What is Dryopithecus? What are the characteristics of Dryopithecus? Information on the facts, definition of Dryopithecus.
Dryopithecus; is a genus of fossil apes. Dryopithecus apes ranged over Europe, Asia, and Africa during the early or middle Miocene to the Pliocene, that is, from 5 to 20 million years ago. They were the ancestors of chimpanzees and gorillas. Dryopithecus gives a clear idea of the ape grade of organization that probably preceded the hominid level of organization.
Seven species (including findings known as Proconsid, Sivapithecus, ana Kenyapithecus) are classified in the genus Dryopithecus. Some were slightly smaller than pygmy chimpanzees, while others were the size of gorillas. The only known skull is lightly built with a more or less globular braincase. The forehead and jaws do not protrude much, and there are no brow ridges. Although the cranial capacity of Dryopithecus apes cannot be accurately determined, it was probably about 100 to 400 cc, a volume similar to that of living apes of equivalent bulk. The braincast indicates that Dryopithecus was more monkeylike than apelike, however. The unspecialized post-cranial skeleton shows no walking or arm-over-arm swinging specializations.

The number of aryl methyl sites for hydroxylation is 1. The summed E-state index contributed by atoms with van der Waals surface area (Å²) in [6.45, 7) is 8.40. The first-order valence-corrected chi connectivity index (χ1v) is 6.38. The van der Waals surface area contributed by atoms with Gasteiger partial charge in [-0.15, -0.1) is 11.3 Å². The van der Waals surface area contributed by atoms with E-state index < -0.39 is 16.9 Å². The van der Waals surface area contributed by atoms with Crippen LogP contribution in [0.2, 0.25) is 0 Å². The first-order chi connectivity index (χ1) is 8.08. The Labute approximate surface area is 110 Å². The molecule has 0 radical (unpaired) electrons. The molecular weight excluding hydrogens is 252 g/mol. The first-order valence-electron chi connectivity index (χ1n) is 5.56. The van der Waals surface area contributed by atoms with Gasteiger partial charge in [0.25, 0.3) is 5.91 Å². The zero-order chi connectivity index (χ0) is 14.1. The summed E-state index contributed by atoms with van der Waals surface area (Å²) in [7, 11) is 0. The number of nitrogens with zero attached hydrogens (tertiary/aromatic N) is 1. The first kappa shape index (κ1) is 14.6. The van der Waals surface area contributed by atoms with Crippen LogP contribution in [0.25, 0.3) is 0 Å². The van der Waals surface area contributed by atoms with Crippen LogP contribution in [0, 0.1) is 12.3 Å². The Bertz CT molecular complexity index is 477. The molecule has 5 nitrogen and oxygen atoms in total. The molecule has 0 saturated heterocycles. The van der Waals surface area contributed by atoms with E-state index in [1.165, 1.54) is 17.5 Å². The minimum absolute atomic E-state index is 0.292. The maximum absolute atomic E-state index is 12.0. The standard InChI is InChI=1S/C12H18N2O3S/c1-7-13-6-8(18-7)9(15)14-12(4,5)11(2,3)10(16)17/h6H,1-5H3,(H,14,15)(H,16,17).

The teeth of Dryopithecus differ from those of living apes in several ways. In Dryopithecus the lower incisors are relatively smaller than in living apes and closer to one another, whereas the canines may be the same size or smaller than those of living apes. The molars are generally lower-crowned than in chimpanzees or gorillas, and they increase in size from the first to the third, also unlike modern apes. As in living apes, however, the most anterior lower premolar has a shearing edge.